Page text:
Finding strongly polynomial algorithms for linear programming is one of the “mathematical problems for the 21st century" according to Smale’s 9th problem: the linear programming problem

Linear programming, is a mathematical method for determining a way to achieve the best outcome (such as maximum profit or lowest cost) in a given mathematical model for some list of requirements represented as linear relationships. 

In the book, In Pursuit of the Traveling Salesman: Mathematics at the Limits of Computation by William J. Cook, it states linear programming is:
"an amazingly effective method for combining a large number of simple rules, satisfied by all tours, to obtain a single rule of the form 'no tour through this point set can be shorter than X.' The number X gives an immediate quality measure: if we can also produce a tour of length X then we can be sure that it is optimal."

The simplex algorithm, is a popular algorithm for linear programming. Mathematician George Dantzig provided an original example of this method by finding the best assignment of 70 people to 70 jobs to exemplify the usefulness of linear programming. The computing power required to test all the permutations to select the best assignment is vast; the number of possible configurations exceeds the number of particles in the universe. However, it takes only a moment to find the optimum solution by posing the problem as a linear program and applying the simplex algorithm.

Will it ever happen that somebody proves that the simplex algorithm, with a particular pivoting rule, runs in polynomial time? A polynomial pivot rule would solve this problem in the affirmative. Well, a necessary prerequisite for this to happen is that we can work from any vertex (corner) to another prescribed vertex in a small number of steps along the polyhedron or polytope. So whether or not there exists a polynomial-time variant of the simplex method depends on the geometry of polyhedra (see the images).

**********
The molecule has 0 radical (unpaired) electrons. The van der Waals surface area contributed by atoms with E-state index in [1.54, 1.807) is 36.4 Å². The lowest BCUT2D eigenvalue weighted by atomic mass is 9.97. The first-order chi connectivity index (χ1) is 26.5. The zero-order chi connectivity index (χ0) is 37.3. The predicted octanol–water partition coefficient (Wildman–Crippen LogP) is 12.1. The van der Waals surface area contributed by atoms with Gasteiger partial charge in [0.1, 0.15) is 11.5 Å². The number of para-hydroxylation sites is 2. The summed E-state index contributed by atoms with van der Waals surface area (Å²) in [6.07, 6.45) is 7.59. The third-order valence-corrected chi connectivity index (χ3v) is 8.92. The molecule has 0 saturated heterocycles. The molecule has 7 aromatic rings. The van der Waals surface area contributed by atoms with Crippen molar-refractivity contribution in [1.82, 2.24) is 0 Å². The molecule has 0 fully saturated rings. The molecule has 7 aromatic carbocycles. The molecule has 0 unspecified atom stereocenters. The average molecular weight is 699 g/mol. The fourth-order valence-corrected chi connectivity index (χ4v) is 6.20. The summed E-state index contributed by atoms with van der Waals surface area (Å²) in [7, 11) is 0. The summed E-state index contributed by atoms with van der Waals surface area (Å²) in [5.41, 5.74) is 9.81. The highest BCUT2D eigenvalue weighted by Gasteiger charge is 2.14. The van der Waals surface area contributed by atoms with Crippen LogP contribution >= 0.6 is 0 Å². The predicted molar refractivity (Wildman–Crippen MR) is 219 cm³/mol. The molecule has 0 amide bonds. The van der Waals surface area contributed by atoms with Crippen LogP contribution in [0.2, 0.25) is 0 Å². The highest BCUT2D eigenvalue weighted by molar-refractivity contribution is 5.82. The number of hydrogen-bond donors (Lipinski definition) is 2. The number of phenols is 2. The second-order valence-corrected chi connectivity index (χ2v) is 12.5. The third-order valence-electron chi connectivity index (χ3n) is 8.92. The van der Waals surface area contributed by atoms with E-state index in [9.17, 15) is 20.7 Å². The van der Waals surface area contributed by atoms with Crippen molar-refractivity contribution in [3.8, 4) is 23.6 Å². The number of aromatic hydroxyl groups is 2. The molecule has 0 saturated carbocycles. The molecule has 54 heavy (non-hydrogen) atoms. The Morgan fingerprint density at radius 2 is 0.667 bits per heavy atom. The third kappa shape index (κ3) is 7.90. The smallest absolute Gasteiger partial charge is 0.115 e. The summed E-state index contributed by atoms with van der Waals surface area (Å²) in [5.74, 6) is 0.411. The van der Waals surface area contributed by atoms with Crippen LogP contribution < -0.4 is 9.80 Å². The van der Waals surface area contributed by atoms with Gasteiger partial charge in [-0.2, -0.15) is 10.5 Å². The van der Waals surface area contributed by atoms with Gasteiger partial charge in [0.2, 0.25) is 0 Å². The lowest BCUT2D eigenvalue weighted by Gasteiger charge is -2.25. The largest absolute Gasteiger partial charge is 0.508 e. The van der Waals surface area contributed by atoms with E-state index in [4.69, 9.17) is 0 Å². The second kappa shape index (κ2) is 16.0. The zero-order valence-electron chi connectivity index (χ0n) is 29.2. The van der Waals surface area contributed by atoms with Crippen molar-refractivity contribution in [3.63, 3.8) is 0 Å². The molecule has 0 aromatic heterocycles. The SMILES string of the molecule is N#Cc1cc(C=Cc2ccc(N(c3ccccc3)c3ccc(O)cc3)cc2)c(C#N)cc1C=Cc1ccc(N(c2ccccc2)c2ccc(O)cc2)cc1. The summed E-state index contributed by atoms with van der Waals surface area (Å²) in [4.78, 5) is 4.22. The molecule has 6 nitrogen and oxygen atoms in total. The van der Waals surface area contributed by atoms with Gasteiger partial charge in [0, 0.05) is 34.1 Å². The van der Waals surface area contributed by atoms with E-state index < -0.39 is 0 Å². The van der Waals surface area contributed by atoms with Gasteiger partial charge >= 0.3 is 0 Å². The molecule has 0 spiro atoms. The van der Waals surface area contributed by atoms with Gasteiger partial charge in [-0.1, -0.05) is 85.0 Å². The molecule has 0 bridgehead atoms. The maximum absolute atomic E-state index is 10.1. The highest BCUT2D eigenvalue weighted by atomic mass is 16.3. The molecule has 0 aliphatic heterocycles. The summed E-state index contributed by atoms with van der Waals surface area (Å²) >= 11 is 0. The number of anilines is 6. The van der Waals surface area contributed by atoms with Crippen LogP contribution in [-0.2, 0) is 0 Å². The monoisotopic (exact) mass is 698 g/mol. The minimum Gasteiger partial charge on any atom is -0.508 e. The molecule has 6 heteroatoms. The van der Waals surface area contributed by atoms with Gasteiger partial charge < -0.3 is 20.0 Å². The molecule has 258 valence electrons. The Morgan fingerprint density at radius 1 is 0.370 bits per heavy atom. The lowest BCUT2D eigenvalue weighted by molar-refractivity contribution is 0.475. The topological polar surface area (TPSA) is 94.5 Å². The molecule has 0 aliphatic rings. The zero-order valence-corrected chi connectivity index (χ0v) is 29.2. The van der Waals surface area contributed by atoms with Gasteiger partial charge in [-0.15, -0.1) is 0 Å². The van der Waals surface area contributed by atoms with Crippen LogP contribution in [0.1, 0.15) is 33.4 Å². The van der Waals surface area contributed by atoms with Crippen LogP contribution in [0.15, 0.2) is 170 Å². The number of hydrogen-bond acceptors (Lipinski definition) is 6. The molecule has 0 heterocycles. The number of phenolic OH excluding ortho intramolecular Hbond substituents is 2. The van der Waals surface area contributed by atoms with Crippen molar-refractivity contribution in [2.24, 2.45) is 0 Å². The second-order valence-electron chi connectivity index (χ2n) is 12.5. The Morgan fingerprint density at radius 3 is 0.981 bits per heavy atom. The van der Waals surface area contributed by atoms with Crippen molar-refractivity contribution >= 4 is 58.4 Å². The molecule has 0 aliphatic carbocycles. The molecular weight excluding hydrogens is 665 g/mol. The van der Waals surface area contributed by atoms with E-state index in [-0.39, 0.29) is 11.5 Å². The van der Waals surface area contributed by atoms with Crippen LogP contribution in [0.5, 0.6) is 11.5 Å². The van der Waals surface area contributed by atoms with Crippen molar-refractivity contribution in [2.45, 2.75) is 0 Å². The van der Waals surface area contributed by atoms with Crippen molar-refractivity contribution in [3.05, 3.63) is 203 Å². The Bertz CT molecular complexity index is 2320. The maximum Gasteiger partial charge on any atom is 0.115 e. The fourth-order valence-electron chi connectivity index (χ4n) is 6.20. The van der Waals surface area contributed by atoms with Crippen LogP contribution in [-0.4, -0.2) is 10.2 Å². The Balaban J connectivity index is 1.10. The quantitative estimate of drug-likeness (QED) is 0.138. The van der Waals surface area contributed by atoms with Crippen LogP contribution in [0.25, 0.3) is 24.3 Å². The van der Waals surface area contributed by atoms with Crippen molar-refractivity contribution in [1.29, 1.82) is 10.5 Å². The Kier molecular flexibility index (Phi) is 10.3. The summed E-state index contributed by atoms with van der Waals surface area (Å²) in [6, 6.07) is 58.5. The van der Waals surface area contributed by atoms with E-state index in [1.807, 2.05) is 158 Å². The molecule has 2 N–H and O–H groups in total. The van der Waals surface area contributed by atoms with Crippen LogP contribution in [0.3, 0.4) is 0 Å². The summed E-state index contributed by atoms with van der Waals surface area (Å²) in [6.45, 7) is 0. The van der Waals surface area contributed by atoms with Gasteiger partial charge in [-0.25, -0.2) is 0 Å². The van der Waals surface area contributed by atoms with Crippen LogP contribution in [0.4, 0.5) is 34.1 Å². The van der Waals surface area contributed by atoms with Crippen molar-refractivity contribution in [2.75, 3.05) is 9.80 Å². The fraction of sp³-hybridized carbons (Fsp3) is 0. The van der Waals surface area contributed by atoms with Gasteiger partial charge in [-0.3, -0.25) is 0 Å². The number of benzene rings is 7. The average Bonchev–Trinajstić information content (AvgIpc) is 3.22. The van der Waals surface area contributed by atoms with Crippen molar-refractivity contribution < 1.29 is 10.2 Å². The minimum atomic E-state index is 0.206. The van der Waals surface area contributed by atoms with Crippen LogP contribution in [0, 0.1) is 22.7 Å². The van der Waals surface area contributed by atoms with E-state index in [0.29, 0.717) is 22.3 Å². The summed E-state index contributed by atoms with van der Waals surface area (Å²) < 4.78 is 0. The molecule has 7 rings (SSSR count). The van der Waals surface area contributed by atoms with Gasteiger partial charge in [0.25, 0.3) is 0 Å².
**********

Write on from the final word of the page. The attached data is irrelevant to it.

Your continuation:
Hirsch conjecture

Warren Hirsch conjectured in 1957 that, for any polyhedron defined by n inequalities (faces) in d dimensions, the length of the longest shortest path between any two vertices is at most n - d. When Francisco Santos announced his counterexample to the Hirsch conjecture in spring 2010, it sparked a flurry of activity examining the geometry and complexity of linear programming.

Santos gave three lectures, an 8 hour mini-course, on the Hirsch conjecture and the counter example. The three parts had the following entertaining titles:
Hirsch Wars Episode I: The Phantom Conjecture. This is mostly background and history, including the proofs of the two Klee-Walkup results on which his counter-example is based.
Hirsch Wars Episode II: Attack of the Prismatoids. The strong d-step Theorem and the construction of prismatoids in dimension 5 with large width.
Hirsch Wars Episodes III and IV: Revenge of the Linear Bound + A New Hope. The first part explores the asymptotics of counter-examples, and what we can (and cannot) expect from the prismatoid approach. The second part is about the diameter of simplicial complexes and more general objects, summing up some of the main results and ideas in the polymath3: The polynomial Hirsch Conjecture project.